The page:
Monday, 1 June 2009

Much ado about crossing

There's been a fair amount of hoo-ing and ha-ing about Thailand's latest measure to regulate foreign nationals entering the country.

Foreign nationals who enter the country by foot at border crossings are granted a 15 day visa. Previously there was no limit on the number of consecutive entries possible, however under new legislation, enforced from today, four consecutive re-entries (a total stay of 60 days) is the maximum number possible.

After 60 days of short-term visas, the traveller is only permitted to re-enter the country on a plane - which will grant an automatic 30 day visa.

As usual, the biggest moaners on Thai Visa have kicked off with arguments that Thailand is mistreating residing farangs and tourists. 

Anyone with any experience of living in Thailand can tell you this isn't the case.

The 15 day visa is pretty obsolete to anyone, be they traveller or expat [unless changing from a 3 month to a permanent stay - see below for more]. There are many other options with less hassle, reduced costs and, ultimately, a longer stay.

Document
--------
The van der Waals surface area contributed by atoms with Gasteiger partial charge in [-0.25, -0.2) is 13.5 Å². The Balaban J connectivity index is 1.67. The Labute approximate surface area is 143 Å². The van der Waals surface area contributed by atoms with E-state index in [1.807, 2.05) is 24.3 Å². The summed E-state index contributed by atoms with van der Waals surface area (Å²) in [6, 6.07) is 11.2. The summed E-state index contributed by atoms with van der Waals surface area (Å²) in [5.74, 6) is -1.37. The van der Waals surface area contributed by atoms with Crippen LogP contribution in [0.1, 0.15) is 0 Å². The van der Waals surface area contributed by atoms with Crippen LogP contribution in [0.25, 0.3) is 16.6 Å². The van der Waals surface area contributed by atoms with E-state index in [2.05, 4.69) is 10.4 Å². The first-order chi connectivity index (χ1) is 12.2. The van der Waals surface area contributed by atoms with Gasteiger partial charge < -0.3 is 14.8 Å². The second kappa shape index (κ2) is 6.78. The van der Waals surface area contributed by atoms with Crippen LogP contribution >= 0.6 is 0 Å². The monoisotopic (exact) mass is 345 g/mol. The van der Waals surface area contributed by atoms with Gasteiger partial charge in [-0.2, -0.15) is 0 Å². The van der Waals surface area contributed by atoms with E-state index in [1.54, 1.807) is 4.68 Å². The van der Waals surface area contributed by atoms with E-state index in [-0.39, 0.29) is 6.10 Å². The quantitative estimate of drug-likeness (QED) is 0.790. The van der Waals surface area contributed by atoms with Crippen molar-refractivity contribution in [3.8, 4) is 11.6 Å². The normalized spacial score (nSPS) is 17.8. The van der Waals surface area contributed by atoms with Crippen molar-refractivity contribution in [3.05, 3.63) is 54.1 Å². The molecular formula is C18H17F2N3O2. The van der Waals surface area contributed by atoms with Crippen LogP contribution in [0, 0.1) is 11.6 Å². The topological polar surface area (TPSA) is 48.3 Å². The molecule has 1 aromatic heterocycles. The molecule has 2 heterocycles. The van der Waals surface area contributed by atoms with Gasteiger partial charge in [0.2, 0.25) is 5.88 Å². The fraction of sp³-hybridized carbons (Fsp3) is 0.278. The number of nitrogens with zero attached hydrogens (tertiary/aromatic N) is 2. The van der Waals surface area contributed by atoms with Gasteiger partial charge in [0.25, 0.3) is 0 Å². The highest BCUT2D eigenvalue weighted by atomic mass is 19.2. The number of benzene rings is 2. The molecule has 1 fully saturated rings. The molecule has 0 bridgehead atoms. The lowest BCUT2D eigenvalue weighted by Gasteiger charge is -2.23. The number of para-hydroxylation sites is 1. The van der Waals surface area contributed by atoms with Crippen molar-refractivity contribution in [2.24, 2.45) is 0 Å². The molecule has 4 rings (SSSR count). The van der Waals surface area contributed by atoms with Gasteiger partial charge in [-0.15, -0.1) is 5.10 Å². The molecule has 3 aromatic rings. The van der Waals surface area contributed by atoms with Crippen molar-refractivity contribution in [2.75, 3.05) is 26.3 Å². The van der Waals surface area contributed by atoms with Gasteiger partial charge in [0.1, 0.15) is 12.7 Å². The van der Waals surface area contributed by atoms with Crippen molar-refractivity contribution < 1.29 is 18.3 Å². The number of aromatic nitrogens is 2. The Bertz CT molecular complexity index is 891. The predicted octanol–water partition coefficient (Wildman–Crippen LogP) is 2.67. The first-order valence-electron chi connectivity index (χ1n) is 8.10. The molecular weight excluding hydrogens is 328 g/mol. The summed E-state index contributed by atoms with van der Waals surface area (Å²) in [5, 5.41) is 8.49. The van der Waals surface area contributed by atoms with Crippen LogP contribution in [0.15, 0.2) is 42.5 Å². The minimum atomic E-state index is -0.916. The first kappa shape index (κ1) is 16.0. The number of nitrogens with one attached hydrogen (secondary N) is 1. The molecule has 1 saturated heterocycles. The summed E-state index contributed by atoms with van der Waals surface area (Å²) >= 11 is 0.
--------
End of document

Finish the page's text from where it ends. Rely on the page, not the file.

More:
It seems likely that the 15 day visa will die its death very soon. It is little more than a reduced remnant of days gone when expats could stay in the country making unlimited 30 day border runs.

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Off the top of my head here is a list of different visas available to long and short term visitors to Thailand. Please feel free to highlight any others I may have missed out.

Permanent Residents

Anyone residing in Thailand on 15 days visas is a few coconuts short of a tree. Apart from the hassle, and expense, of commuting to the border every two weeks there are a number of relatively hassle-free options including: